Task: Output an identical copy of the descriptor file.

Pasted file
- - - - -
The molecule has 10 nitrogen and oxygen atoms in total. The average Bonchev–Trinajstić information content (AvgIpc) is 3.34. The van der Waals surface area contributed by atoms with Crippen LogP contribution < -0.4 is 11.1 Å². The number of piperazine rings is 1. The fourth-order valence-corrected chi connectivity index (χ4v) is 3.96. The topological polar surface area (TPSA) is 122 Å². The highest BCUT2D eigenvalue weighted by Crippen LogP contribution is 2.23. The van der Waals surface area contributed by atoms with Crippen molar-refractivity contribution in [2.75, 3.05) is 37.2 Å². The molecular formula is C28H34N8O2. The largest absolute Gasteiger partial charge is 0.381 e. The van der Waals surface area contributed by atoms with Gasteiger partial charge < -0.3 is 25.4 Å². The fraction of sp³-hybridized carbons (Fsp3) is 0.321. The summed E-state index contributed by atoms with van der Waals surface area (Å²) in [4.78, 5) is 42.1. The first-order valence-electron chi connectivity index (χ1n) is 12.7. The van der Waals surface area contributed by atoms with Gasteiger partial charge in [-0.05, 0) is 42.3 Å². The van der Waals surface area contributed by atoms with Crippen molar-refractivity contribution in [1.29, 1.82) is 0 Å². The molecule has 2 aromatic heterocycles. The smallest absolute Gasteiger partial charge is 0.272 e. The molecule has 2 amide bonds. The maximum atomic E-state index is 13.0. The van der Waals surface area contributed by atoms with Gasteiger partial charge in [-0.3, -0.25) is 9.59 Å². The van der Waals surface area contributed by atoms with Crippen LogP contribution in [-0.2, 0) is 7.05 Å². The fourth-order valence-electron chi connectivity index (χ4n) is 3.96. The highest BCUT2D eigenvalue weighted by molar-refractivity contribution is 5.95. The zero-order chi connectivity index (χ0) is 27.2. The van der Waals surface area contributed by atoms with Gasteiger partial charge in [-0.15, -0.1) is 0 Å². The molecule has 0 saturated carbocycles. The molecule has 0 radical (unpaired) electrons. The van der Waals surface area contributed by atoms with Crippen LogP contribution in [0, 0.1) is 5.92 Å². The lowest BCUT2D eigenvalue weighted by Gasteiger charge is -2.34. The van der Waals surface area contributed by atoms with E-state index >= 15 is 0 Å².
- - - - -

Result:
The molecule has 10 nitrogen and oxygen atoms in total. The average Bonchev–Trinajstić information content (AvgIpc) is 3.34. The van der Waals surface area contributed by atoms with Crippen LogP contribution < -0.4 is 11.1 Å². The number of piperazine rings is 1. The fourth-order valence-corrected chi connectivity index (χ4v) is 3.96. The topological polar surface area (TPSA) is 122 Å². The highest BCUT2D eigenvalue weighted by Crippen LogP contribution is 2.23. The van der Waals surface area contributed by atoms with Crippen molar-refractivity contribution in [2.75, 3.05) is 37.2 Å². The molecular formula is C28H34N8O2. The largest absolute Gasteiger partial charge is 0.381 e. The van der Waals surface area contributed by atoms with Gasteiger partial charge < -0.3 is 25.4 Å². The fraction of sp³-hybridized carbons (Fsp3) is 0.321. The summed E-state index contributed by atoms with van der Waals surface area (Å²) in [4.78, 5) is 42.1. The first-order valence-electron chi connectivity index (χ1n) is 12.7. The van der Waals surface area contributed by atoms with Gasteiger partial charge in [-0.05, 0) is 42.3 Å². The van der Waals surface area contributed by atoms with Crippen molar-refractivity contribution in [1.29, 1.82) is 0 Å². The molecule has 2 aromatic heterocycles. The smallest absolute Gasteiger partial charge is 0.272 e. The molecule has 2 amide bonds. The maximum atomic E-state index is 13.0. The van der Waals surface area contributed by atoms with Gasteiger partial charge in [-0.3, -0.25) is 9.59 Å². The van der Waals surface area contributed by atoms with Crippen LogP contribution in [-0.2, 0) is 7.05 Å². The fourth-order valence-electron chi connectivity index (χ4n) is 3.96. The highest BCUT2D eigenvalue weighted by molar-refractivity contribution is 5.95. The zero-order chi connectivity index (χ0) is 27.2. The van der Waals surface area contributed by atoms with Gasteiger partial charge in [-0.15, -0.1) is 0 Å². The molecule has 0 saturated carbocycles. The molecule has 0 radical (unpaired) electrons. The van der Waals surface area contributed by atoms with Crippen LogP contribution in [0, 0.1) is 5.92 Å². The lowest BCUT2D eigenvalue weighted by Gasteiger charge is -2.34. The van der Waals surface area contributed by atoms with E-state index >= 15 is 0 Å².